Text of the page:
Since we have been positive on what the market is deeming to be “Trump Sectors” all year, we are growing increasingly worried about the “too much too soon phenomenon.”
When all the big macro guys who have been bearish for years start getting bullish just because we get a new president we start seeing red flags.
We have always said this bull market would end on a capitulation of the bears getting out of treasuries, which has been an easy play for several years and allowed them to be bearish but still make money—this unwind will take years and plenty of ways to make money.
While Trump has been talking up infrastructure spending we believe this will be a hard thing to get done early on in his presidency because of already high debt to GDP ratios and we believe the market has already done a good job pricing this in with the run-up in basic material and industrial plays.
Since the election, the moves in financial assets have been incredible as market participants show just how offside they had become while betting against a Trump presidency
What is equally as shocking is the fact that the market seems to want to price in an entire four-year Trump presidency in just a week or two.
Any stocks having to do with infrastructure spending have taken off regardless of underlying fundamentals in the hopes that a large fiscal stimulus plan is coming that will have us rebuilding all roads and bridges. Inflation expectations have sizzled as the yield curve has steepened and financial markets warm to the likelihood of a rate hike in December.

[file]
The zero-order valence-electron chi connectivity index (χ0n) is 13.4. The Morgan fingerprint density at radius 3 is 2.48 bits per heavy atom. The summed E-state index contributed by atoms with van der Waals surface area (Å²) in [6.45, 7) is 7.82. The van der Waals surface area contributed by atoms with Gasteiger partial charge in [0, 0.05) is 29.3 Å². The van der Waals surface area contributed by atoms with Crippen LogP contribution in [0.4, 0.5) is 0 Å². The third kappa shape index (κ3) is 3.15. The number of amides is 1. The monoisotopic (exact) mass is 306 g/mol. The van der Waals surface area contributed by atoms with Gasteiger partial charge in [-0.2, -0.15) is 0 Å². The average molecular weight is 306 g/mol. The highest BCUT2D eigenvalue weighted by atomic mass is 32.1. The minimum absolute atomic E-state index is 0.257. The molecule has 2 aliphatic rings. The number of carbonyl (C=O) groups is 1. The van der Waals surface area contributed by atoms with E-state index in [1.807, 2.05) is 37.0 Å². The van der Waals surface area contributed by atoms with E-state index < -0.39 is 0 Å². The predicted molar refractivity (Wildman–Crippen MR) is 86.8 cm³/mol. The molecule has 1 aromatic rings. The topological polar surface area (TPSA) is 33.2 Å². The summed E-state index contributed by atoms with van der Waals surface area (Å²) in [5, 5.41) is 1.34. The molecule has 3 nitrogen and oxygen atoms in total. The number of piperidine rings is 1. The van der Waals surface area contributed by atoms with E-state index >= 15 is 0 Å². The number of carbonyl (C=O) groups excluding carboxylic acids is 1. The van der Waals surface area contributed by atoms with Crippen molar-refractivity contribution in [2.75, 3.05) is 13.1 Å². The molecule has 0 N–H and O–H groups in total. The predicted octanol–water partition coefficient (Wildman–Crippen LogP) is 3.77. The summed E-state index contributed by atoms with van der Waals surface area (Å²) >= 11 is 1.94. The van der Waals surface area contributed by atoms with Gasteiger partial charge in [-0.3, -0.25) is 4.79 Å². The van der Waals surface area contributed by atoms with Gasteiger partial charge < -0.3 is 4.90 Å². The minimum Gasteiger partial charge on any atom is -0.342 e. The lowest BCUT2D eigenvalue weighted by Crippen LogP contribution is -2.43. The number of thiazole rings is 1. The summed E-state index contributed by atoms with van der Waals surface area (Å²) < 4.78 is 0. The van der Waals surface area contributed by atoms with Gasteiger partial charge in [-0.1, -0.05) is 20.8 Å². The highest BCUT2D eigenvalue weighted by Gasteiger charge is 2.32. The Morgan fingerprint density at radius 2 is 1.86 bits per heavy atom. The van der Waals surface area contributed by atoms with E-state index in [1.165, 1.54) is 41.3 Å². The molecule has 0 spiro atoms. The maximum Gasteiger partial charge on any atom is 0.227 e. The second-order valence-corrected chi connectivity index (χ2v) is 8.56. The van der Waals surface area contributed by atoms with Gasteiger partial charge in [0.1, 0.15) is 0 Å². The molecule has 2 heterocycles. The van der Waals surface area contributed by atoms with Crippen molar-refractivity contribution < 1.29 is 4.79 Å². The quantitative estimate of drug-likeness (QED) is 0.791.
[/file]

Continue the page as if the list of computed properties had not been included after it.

Trump wants to give a shot of adrenaline to the economy by fashioning Reagan like policies of fiscal spending through tax cuts and public project spending. But the problem for the Trump administration is going to be the fact he is inheriting an economy in a late cycle expansion that has a debt-to-GDP ratio of around 100 percent and the beginning of what figures to be a rising rate cycle.
When Reagan took office, he inherited a struggling economy just coming out of recession, with debt-to-GDP under 40 percent and a rate cycle that had just begun to top and fall.
These inconvenient truths will make it harder for an immediate massive fiscal stimulus plan to give the economy its jolt and thus comes the worry of some forgotten sectors in the stock market getting a little ahead of themselves, giddy for some attention.
Luckily for Trump, there is plenty of room to help businesses on the regulation front and we believe certain types of policy rollbacks will have the biggest and most immediate impacts in the stock market.
We believe the safest way to trade off a Trump presidency will be deregulation trades specifically in the financials and small caps.
Banks have been trading at depressed price to book ratios for years as the financial crisis hit them once and then new government regulations have kept them down on the mat for years. We look for an upward adjustment in the PB Ratio going forward.